Pilot Channel: Pilot channel is a reference channel using the mobile station to acquire the time and as a phase reference for coherent demodulation. It is continuously transmitted by each base station on each active CDMA frequency. Each mobile station tracks this signal continuously.
Sync Channel: Synchronization channel carries a single repeating message and transmits the synchronization configuration information and the system of the mobile station in the CDMA system.
Paging Channel: Paging Channels’ main objective is to send out pages, that is, notifications of incoming calls, to the mobile stations. The base station uses these pages to transmit system overhead information and mobile station specific messages.
Forward Traffic Channels: Forward Traffic Channels are code channels and used to assign calls, usually voice and signaling traffic to the individual users.
Q7. What is Scrambling Code?
Ans: Scrambling-code identification
During the third and last step of the cell search procedure, the UE determines the exact primary scrambling code used by the found cell. The primary scrambling code is typically identified through symbol-by-symbol correlation over the CPICH with all codes within the code group identified in the second step. After the primary scrambling code has been identified, the Primary CCPCH can be detected and the system- and cell specific BCH information can be read. If the UE has received information about which scrambling codes to search for, steps 2 and 3 above can be simplified.
Q8. Do you know What is the main difference between 1x RTT and 1X EVDO?
- For 1xRTT has four forward and two reverse channels, where as in EVDO channel structure is different.
- 1x RTT supports upto 153.2 kbps of data, where as EVDO supports upto 3.1Mbps.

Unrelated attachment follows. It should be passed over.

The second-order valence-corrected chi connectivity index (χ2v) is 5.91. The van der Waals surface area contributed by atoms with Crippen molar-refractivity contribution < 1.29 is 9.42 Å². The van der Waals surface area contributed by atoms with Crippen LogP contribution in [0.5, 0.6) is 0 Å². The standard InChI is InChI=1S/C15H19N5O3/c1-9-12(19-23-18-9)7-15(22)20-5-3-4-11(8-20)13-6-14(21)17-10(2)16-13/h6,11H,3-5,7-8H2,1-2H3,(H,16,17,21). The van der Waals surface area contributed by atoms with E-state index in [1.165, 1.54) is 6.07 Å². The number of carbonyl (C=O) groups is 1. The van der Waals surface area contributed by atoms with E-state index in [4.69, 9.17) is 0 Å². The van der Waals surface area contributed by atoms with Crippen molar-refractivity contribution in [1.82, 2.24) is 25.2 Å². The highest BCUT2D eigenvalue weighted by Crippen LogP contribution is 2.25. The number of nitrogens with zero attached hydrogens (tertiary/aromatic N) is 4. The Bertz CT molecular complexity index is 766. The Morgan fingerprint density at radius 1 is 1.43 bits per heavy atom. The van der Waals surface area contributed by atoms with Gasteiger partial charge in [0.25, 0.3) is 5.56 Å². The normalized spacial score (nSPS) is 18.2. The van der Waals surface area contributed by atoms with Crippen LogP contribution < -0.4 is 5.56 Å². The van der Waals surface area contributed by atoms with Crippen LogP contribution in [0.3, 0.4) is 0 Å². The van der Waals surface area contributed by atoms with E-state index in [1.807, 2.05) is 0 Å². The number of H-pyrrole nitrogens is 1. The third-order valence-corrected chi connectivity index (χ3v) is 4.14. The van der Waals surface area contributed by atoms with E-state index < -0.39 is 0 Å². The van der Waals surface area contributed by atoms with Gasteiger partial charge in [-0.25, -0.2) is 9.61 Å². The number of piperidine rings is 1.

- In 1x RTT during measurement pilot power ratio , Traffic power ratio are also taken into consideration; where as in EVDO FTAP , RTAP with Slots are taken into consideration
Q9. Which is the weaker Link: FWD or Reverse in CDMA?
Ans: Reverse link is weak in CDMA because of use of PN Long codes compared to Walsh codes in the forward link. Since, walsh codes are perfectly orthogonal in nature there is less interference in the forward link. PN long codes on the other hand are non-orthogonal in nature. However, we cant use walsh codes for the reverse link as it may seem from the above as the best possible solution. This is because walsh codes are very small in number (64/128/512 max), and hence are not sufficient for identification of large number of users in the reverse link for which the PN long codes are employed.
Q10. Explain the underlying functional concept of gsm and cdma?
Ans: GSM refers to Global System for Mobile communications while CDMA refers to Code Division Multiple Access. Both are two diffrent technologies in Telcommunications and
behave diffrently in terms of giving voice and data services to the customer.Though GSM is globally used teschnology - CDMA technology has more benefits in terms of call clarity, faster data speeds etc while GSM covers most of the network areas and has got variety of handsets to choose from, people prefer this technology. Other than these 2 technologies we have other technologies like TDMA, WCDMA etc.
Q11. Describe the Centralized Methods in CDMA?
- The band used in CDMA is 824 MHz to 894 MHz (50 MHz + 20 MHz separation)
- Frequency channel is divided into code channels
- 1.25 MHz of FDMA channel is divided into 64 code channels.
Q12. What is Sync. Channel?
- A base station transmits a Sync-Channel that spreads with Walsh code 32.
- The frame of synch channel is 80/3ms long with frame boundary is aligned to the pilot.
- Sync channel transmits a single message continually, called Sync Channel Message.
- The Sync Channel Message contains network information, including the PN offset that is used by the Base Station sector.
- The length and content of the message is dependent on the P_REV.
- The message transmission rate is 32 bits / frame.
- The message is encoded to 128 symbols.
- The message yielding rate is 1200 bits / s.